In the aftermath of 9/11 people asked: Where was God when those two planes took down the twin towers and killed hundreds of innocent people?  A Lutheran pastor answered: God was in the same place as when he watched his innocent Son suffer and die for the sins of the world.  That was the greatest injustice and yet the most amazing love.

Christianity is not irrational, it is supra-rational – above and beyond reason.  Truth trumps the trick questions of human reason.  Jesus did just that in the days before his crucifixion, exposing the holes in mere logic.

DIGGING INTO IT

Then the Sadducees, who say there is no resurrection, came to him with a question. 19 “Teacher,” they said, “Moses wrote for us that if a man’s brother dies and leaves a wife but no children, the man must marry the widow and raise up offspring for his brother. 20 Now there were seven brothers. The first one married and died without leaving any children. 21 The second one married the widow, but he also died, leaving no child. It was the same with the third. 22 In fact, none of the seven left any children. Last of all, the woman died too. 23 At the resurrection whose wife will she be, since the seven were married to her?”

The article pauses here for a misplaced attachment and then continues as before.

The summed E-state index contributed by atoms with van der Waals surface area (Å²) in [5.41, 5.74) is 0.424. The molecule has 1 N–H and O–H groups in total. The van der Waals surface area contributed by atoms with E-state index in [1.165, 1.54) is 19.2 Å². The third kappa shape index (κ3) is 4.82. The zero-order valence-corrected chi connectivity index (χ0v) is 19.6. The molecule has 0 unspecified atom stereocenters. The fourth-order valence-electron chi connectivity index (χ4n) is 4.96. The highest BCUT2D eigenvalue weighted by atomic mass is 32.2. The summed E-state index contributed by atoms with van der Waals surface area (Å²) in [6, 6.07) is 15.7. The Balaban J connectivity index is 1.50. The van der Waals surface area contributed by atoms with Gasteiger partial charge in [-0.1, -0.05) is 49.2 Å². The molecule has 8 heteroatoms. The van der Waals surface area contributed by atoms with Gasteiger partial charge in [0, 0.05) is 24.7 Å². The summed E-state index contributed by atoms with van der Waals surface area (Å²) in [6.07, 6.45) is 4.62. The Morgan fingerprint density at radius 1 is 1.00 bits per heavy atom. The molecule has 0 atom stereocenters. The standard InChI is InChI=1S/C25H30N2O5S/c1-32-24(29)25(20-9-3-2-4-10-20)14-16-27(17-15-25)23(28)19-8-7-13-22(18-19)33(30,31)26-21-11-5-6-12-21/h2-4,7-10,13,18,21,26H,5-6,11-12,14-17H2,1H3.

The Sadducees were a relatively small sect of first century Judaism.  They were centered in the temple at Jerusalem and were as political as they were religious.  The high priest, at this time a political appointment, was a Sadducee.  The Sadducees accepted only the five books of Moses – Genesis to Deuteronomy, denying the inspiration of the historical, poetic and prophetic books of the Old Testament.  They rejected among other truths of Scripture the resurrection of the dead.